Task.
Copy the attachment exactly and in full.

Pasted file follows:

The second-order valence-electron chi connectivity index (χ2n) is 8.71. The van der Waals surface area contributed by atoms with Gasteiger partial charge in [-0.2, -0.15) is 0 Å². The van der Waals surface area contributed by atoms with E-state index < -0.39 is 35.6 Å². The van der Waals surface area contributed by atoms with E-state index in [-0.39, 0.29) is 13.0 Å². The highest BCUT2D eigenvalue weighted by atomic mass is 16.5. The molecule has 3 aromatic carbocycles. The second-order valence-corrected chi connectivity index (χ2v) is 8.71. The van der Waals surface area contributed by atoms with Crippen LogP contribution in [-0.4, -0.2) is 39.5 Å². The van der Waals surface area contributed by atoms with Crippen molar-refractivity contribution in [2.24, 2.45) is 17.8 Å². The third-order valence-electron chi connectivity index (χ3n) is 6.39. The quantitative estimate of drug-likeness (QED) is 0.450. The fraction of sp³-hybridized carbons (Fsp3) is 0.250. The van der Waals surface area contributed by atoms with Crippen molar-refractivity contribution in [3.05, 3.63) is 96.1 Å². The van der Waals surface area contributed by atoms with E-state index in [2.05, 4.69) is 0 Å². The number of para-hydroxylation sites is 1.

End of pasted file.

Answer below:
The second-order valence-electron chi connectivity index (χ2n) is 8.71. The van der Waals surface area contributed by atoms with Gasteiger partial charge in [-0.2, -0.15) is 0 Å². The van der Waals surface area contributed by atoms with E-state index < -0.39 is 35.6 Å². The van der Waals surface area contributed by atoms with E-state index in [-0.39, 0.29) is 13.0 Å². The highest BCUT2D eigenvalue weighted by atomic mass is 16.5. The molecule has 3 aromatic carbocycles. The second-order valence-corrected chi connectivity index (χ2v) is 8.71. The van der Waals surface area contributed by atoms with Crippen LogP contribution in [-0.4, -0.2) is 39.5 Å². The van der Waals surface area contributed by atoms with Crippen molar-refractivity contribution in [2.24, 2.45) is 17.8 Å². The third-order valence-electron chi connectivity index (χ3n) is 6.39. The quantitative estimate of drug-likeness (QED) is 0.450. The fraction of sp³-hybridized carbons (Fsp3) is 0.250. The van der Waals surface area contributed by atoms with Crippen molar-refractivity contribution in [3.05, 3.63) is 96.1 Å². The van der Waals surface area contributed by atoms with E-state index in [2.05, 4.69) is 0 Å². The number of para-hydroxylation sites is 1.